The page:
Shoppers Save More With Private Brand This Summer

While temperatures sizzle and the economy fizzles, families can still find a way to budget more fun time in their summer. Whether they’re packing provisions for a weekend excursion or stocking the pantry for a “stay-cation” at home, a new survey of supermarket prices on thirty summertime essentials found that shoppers can save over 30% by choosing the retailer’s brand instead of the national brand.

The research, conducted by the Private Label Manufacturers Association, tracked the pricing on commonly purchased items at a typical supermarket. Included in the survey were food items such as hot dogs and condiments, salad dressing and ice tea mix, in addition to non-food items like aluminum foil, charcoal and insect repellent. The results indicate that consumers buying the Private Brand would save $41.42 on average on the total market basket. When buying national brands the 30-item purchase came to $125.30 while the same purchase for the retailer’s brands cost $83.88.

For each category in the study, a leading national brand product was compared to a similar Private Brand product and prices were adjusted to account for all known discounts, coupons and promotions available for each of the weeks included in the study. Savings on individual products ranged from 14% (charcoal lighter) to 59% (hot dog and hamburger buns). The survey was repeated on a weekly basis during a recent 4- week period in a suburban supermarket located in the northeast.

Comparable savings by shoppers in every season on products throughout the store have no doubt helped the annual sales of Private Brands to climb to $87 billion in 2010. According to industry statistics, the products currently account for about one of every four items purchased in U.S. supermarkets.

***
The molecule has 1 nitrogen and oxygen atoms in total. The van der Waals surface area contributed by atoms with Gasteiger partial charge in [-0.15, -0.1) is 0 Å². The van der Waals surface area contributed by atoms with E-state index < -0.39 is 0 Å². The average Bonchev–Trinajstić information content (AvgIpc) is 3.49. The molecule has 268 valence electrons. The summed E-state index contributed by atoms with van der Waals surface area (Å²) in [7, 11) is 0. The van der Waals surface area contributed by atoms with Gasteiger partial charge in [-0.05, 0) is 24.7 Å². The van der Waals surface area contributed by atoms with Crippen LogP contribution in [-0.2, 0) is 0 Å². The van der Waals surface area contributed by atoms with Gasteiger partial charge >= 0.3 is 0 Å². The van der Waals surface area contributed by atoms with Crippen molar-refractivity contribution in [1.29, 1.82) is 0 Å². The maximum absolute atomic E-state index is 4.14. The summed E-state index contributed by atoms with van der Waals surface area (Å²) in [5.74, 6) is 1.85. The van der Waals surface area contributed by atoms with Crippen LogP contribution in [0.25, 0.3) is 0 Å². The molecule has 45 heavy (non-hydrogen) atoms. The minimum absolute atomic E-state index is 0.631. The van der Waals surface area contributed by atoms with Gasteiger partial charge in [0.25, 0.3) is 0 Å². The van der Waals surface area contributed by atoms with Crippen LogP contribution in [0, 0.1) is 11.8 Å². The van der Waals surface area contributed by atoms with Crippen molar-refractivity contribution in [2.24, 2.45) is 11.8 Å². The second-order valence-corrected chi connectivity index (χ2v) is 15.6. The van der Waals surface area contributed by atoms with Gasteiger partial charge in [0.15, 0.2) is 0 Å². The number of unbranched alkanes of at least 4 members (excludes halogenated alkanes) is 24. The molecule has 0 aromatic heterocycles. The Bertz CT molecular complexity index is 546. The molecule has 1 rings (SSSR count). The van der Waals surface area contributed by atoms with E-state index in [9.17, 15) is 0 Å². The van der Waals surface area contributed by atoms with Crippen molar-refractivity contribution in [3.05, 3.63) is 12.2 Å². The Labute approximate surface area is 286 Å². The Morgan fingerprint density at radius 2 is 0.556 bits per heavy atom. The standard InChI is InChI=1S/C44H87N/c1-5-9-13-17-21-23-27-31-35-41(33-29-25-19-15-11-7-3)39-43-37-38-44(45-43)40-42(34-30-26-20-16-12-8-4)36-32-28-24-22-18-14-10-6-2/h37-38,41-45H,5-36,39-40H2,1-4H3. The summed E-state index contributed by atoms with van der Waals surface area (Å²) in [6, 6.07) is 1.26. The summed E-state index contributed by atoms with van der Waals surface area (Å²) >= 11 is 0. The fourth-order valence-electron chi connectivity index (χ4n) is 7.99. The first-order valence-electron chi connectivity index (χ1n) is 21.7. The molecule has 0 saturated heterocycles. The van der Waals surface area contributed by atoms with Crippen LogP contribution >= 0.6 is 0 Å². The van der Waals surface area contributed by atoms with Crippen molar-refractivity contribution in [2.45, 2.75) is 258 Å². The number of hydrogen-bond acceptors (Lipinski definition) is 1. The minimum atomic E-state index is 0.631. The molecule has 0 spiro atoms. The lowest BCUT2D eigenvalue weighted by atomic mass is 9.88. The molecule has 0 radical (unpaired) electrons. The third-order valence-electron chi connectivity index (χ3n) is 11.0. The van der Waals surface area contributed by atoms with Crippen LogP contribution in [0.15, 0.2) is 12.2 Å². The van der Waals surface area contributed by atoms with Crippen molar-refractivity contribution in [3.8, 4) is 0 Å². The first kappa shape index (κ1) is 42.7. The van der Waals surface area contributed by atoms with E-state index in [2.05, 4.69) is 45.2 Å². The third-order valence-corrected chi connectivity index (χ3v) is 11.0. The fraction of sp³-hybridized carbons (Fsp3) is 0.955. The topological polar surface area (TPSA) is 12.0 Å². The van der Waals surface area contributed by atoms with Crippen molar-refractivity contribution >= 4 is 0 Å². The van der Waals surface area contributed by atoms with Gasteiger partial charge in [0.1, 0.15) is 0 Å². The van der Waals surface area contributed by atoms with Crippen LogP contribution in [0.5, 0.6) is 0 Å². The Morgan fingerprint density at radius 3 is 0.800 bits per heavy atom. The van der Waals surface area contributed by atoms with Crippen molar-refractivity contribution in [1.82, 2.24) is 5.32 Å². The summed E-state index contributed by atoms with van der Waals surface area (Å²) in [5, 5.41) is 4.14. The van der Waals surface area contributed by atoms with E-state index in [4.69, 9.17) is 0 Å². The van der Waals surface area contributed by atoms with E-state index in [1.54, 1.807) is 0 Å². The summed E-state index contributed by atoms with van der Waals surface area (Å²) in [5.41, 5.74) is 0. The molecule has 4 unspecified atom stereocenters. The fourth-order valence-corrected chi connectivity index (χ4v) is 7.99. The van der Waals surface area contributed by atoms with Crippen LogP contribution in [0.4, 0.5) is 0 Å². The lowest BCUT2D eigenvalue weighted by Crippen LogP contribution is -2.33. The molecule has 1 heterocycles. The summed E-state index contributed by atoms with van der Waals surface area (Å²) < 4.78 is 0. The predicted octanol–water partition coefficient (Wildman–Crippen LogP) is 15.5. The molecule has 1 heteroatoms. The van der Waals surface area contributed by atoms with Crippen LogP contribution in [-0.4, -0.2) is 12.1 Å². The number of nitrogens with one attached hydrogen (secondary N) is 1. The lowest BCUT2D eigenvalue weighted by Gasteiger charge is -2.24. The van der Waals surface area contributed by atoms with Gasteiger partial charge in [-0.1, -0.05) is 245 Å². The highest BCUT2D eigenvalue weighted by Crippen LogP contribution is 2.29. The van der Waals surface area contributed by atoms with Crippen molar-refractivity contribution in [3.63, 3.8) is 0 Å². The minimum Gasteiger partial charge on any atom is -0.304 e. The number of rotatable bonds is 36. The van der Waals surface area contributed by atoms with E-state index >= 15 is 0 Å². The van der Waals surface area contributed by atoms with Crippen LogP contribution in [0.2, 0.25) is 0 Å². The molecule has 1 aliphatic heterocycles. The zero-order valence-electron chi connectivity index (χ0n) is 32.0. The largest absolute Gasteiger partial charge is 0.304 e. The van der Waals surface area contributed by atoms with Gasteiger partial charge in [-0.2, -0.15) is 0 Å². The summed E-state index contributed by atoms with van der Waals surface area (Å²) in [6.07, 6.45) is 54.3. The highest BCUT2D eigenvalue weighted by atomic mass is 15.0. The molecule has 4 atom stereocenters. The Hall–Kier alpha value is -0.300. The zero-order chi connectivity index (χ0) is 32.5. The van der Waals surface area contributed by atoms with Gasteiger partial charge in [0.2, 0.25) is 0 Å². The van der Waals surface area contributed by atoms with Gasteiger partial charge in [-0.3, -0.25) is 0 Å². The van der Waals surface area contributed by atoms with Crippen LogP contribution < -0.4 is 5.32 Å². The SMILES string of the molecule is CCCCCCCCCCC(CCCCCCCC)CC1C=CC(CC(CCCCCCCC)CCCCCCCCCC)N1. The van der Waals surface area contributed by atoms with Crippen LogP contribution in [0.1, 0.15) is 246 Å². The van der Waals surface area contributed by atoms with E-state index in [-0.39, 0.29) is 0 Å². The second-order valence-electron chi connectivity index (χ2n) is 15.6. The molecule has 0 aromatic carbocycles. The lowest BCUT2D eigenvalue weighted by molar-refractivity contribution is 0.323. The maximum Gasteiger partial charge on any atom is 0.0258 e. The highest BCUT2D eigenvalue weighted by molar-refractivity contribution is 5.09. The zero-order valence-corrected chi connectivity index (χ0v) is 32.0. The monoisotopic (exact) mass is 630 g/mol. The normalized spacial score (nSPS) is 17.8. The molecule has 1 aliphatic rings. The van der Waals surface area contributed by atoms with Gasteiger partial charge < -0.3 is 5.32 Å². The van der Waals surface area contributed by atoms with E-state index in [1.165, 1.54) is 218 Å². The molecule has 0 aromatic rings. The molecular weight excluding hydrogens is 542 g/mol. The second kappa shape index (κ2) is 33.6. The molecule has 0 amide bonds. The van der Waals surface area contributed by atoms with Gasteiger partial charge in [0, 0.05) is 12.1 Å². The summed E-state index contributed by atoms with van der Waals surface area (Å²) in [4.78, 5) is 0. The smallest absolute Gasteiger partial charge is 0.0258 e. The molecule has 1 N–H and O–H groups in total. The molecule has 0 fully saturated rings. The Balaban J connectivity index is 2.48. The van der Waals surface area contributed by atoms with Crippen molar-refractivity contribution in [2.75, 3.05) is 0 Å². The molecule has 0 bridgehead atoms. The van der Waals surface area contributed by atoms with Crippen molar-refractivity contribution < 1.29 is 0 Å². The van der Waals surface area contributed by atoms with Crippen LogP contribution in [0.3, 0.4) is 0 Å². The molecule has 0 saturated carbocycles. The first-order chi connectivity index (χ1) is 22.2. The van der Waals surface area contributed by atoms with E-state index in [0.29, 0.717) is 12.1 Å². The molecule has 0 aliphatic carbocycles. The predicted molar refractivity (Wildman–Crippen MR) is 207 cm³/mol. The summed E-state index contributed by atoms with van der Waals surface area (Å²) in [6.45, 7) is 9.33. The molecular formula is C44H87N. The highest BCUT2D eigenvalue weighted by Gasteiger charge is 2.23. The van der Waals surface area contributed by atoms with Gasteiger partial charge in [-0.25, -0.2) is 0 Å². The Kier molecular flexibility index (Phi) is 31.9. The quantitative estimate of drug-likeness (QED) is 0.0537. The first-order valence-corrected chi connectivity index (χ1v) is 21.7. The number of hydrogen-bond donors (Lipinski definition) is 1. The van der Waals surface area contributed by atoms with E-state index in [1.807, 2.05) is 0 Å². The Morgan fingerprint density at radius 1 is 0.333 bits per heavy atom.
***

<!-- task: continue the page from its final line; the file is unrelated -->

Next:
The economy appears to be a factor in winning shoppers over to Private Brands. In a recent study by GfK Roper, two-thirds of shoppers who changed their food buying habits as a result of economic conditions say they are purchasing private label products in categories where they used to buy only national brand items. Looking ahead, the data indicates this trend will continue: Eight out of ten respondents say when the economy returns to normal they will still buy the retailer’s brand where previously only the national brands would do.

The Private Label Manufacturers Association is the industry trade association devoted exclusively to Private Brands. Founded in 1979, PLMA today represents over 3,000 companies who are involved in the manufacture and distribution of Private Brand products. The products supplied by PLMA members include food, beverages, snacks, health and beauty aids, over-the-counter drugs, household cleaners and chemicals, outdoor and leisure products, auto aftercare and general merchandise.

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Christopher Durham
Christopher Durham is the president of My Private Brand and the co-founder of The Vertex Awards. He is a strategist, author, consultant and retailer who built brands at Delhaize-owned Food Lion, and lead strategy and brand development for Lowe’s Home Improvement. He has consulted with retailers around the world on their private brand portfolios including: Family Dollar, Petco, Staples, Office Depot, Best Buy, Metro (Canada), TLW (Taiwan) and Hola (Taiwan). Durham has published five definitive books on private brands, including his first book, Fifty2: The My Private Brand Project. In 2017, he will debut his newest book, Vanguard: Vintage Originals, a visual tour of innovation and disruption in private brand going back to the mid-1800’s. Dynamic in his presentation while down to earth and frank in his opinions, he has presented at numerous conferences, including FUSE, The Dieline Conference, Packaging that Sells, Omnishopper and PLMA’a annual trade show in Chicago. Durham lives in Charlotte, NC with his wife, Laraine, and two daughters, Olivia and Sarah.